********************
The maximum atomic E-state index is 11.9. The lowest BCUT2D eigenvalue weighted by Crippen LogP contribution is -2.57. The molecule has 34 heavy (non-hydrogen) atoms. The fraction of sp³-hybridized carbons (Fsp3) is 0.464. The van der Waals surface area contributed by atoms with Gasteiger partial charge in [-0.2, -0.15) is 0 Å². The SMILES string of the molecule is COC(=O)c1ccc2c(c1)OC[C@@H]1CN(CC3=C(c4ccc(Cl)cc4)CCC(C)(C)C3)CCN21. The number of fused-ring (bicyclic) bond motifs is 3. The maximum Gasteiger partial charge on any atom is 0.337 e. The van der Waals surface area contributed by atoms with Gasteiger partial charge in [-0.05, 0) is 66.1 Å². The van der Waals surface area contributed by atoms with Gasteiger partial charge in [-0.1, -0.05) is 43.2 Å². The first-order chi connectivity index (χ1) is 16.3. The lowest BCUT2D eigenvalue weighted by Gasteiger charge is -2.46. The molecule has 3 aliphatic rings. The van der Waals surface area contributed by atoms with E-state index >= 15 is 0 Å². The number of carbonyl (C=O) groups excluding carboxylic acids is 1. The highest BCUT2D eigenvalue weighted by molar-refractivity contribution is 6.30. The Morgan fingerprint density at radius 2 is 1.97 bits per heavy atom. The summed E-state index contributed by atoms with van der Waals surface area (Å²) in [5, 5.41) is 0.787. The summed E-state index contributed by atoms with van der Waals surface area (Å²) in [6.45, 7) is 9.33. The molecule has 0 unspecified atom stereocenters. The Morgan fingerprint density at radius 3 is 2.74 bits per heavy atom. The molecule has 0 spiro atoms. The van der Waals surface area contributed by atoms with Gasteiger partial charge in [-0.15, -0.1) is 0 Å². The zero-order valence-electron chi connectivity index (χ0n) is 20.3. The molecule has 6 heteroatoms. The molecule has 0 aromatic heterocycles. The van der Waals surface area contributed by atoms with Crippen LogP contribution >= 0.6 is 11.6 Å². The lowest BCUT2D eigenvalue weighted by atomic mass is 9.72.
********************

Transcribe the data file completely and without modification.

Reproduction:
The maximum atomic E-state index is 11.9. The lowest BCUT2D eigenvalue weighted by Crippen LogP contribution is -2.57. The molecule has 34 heavy (non-hydrogen) atoms. The fraction of sp³-hybridized carbons (Fsp3) is 0.464. The van der Waals surface area contributed by atoms with Gasteiger partial charge in [-0.2, -0.15) is 0 Å². The SMILES string of the molecule is COC(=O)c1ccc2c(c1)OC[C@@H]1CN(CC3=C(c4ccc(Cl)cc4)CCC(C)(C)C3)CCN21. The number of fused-ring (bicyclic) bond motifs is 3. The maximum Gasteiger partial charge on any atom is 0.337 e. The van der Waals surface area contributed by atoms with Gasteiger partial charge in [-0.05, 0) is 66.1 Å². The van der Waals surface area contributed by atoms with Gasteiger partial charge in [-0.1, -0.05) is 43.2 Å². The first-order chi connectivity index (χ1) is 16.3. The lowest BCUT2D eigenvalue weighted by Gasteiger charge is -2.46. The molecule has 3 aliphatic rings. The van der Waals surface area contributed by atoms with E-state index >= 15 is 0 Å². The number of carbonyl (C=O) groups excluding carboxylic acids is 1. The highest BCUT2D eigenvalue weighted by molar-refractivity contribution is 6.30. The Morgan fingerprint density at radius 2 is 1.97 bits per heavy atom. The summed E-state index contributed by atoms with van der Waals surface area (Å²) in [5, 5.41) is 0.787. The summed E-state index contributed by atoms with van der Waals surface area (Å²) in [6.45, 7) is 9.33. The molecule has 0 unspecified atom stereocenters. The Morgan fingerprint density at radius 3 is 2.74 bits per heavy atom. The molecule has 0 spiro atoms. The van der Waals surface area contributed by atoms with Gasteiger partial charge in [-0.15, -0.1) is 0 Å². The zero-order valence-electron chi connectivity index (χ0n) is 20.3. The molecule has 6 heteroatoms. The molecule has 0 aromatic heterocycles. The van der Waals surface area contributed by atoms with Crippen LogP contribution >= 0.6 is 11.6 Å². The lowest BCUT2D eigenvalue weighted by atomic mass is 9.72.